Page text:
Free Play: Improvisation in Life and Art

By Stephen Nachmanovitch

I’ve gotten quite interested in improvisation lately (starting when I read the amazing Impro by Keith Johnstone) and this book sounds like a great primer on the intersection of creativity and improvisation.

It’s “about the inner sources of spontaneous creation…why we create and what we learn when we do.” To be honest I have only a vague impression of the inspirational wisdom contained between these covers, but I can get an idea. Just looking at the title, I’m nodding my head in agreement: play! freedom! life! art! — yes!

There are sections on “The Sources” and “The Work” of play and improv, as well as ones about “Obstacles and Openings” and “The Fruits” of the process. It’s a short book, but looks like some very useful insights on art and life. The first chapter is on inspiration and the flow of time; that sounds like a good start to me!

The author takes a personal approach, including Zen wisdom, reflections on mind and muse; stories, and even practical techniques. He “integrates material from a wide variety of sources among the arts, sciences, and spiritual traditions of humanity.”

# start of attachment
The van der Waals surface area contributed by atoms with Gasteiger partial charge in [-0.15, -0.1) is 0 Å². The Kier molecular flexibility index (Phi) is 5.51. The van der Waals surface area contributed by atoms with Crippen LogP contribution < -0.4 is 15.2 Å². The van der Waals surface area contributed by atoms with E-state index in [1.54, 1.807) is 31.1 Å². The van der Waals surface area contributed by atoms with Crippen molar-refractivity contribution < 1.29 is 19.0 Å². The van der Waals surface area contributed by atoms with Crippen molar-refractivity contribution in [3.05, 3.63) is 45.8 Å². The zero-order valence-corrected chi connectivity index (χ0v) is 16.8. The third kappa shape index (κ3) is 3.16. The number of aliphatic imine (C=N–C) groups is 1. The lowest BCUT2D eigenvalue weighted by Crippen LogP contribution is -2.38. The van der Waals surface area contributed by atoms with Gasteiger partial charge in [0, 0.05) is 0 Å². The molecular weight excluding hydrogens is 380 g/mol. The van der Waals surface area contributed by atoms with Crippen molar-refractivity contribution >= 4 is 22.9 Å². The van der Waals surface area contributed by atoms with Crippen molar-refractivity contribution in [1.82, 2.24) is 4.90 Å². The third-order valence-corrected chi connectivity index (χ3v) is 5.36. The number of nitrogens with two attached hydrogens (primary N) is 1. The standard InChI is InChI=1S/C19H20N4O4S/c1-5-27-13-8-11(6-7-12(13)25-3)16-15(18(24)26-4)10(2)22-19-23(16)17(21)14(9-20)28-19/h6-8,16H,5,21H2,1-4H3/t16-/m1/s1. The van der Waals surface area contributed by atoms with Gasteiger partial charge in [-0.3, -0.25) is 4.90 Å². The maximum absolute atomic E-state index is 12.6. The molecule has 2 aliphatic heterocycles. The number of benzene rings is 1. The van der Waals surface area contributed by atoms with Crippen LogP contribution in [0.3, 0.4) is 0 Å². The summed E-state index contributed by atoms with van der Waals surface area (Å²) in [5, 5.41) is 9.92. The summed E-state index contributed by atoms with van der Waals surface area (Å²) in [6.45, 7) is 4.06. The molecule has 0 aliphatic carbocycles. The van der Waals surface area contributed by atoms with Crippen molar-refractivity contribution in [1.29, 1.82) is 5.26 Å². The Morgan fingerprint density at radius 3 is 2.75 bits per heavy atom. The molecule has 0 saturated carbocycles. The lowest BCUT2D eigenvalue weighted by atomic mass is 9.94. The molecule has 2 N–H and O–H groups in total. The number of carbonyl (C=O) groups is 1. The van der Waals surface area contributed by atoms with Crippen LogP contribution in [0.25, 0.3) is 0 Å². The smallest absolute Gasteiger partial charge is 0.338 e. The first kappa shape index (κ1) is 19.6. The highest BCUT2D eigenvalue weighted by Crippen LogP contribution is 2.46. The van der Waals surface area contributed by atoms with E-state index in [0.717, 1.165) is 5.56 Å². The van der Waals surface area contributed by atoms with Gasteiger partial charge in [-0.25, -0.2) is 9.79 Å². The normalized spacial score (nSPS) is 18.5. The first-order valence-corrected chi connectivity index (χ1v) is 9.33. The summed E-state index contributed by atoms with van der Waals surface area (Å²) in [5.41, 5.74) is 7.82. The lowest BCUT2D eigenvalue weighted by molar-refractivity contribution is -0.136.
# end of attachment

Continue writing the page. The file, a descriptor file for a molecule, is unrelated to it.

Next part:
Robert Pirsig says this is “an unusually intense, packed, thought-through book on the most difficult subject in the world: mystic creativity.” One reviewer describes reading this book as a journey; another claims to have read it “more than 25 times in the last five years” — clearly it’s content resonates. Despite a couple complaints about confusing structure and lack of practical focus, in all it seems “a wonderful handbook for anyone trying to create art or live life creatively.”

Additional information:

  • ISBN: 978-0874776317
  • Publisher: G.P. Putnam's Sons

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